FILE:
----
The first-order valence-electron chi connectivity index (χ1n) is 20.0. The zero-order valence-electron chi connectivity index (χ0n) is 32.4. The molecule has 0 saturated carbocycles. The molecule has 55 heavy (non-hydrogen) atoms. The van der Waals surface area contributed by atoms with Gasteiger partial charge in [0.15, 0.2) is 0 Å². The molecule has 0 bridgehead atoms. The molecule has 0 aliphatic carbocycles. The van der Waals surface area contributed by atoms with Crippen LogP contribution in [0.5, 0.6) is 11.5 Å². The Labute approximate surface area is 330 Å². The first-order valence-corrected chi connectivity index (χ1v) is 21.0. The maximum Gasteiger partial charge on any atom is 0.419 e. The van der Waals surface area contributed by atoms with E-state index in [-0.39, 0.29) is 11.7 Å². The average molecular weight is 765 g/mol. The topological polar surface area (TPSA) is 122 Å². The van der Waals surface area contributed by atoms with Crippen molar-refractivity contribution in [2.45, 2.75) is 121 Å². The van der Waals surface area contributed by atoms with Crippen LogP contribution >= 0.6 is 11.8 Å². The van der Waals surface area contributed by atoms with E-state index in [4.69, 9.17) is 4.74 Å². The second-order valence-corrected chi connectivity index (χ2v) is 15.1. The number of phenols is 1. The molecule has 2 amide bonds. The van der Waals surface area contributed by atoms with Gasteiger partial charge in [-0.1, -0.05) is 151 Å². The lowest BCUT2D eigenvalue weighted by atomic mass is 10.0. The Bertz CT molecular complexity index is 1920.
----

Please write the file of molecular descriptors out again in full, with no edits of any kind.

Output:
The first-order valence-electron chi connectivity index (χ1n) is 20.0. The zero-order valence-electron chi connectivity index (χ0n) is 32.4. The molecule has 0 saturated carbocycles. The molecule has 55 heavy (non-hydrogen) atoms. The van der Waals surface area contributed by atoms with Gasteiger partial charge in [0.15, 0.2) is 0 Å². The molecule has 0 bridgehead atoms. The molecule has 0 aliphatic carbocycles. The van der Waals surface area contributed by atoms with Crippen LogP contribution in [0.5, 0.6) is 11.5 Å². The Labute approximate surface area is 330 Å². The first-order valence-corrected chi connectivity index (χ1v) is 21.0. The maximum Gasteiger partial charge on any atom is 0.419 e. The van der Waals surface area contributed by atoms with E-state index in [-0.39, 0.29) is 11.7 Å². The average molecular weight is 765 g/mol. The topological polar surface area (TPSA) is 122 Å². The van der Waals surface area contributed by atoms with Crippen molar-refractivity contribution in [2.45, 2.75) is 121 Å². The van der Waals surface area contributed by atoms with Crippen LogP contribution >= 0.6 is 11.8 Å². The van der Waals surface area contributed by atoms with E-state index in [4.69, 9.17) is 4.74 Å². The second-order valence-corrected chi connectivity index (χ2v) is 15.1. The number of phenols is 1. The molecule has 2 amide bonds. The van der Waals surface area contributed by atoms with Gasteiger partial charge in [-0.1, -0.05) is 151 Å². The lowest BCUT2D eigenvalue weighted by atomic mass is 10.0. The Bertz CT molecular complexity index is 1920.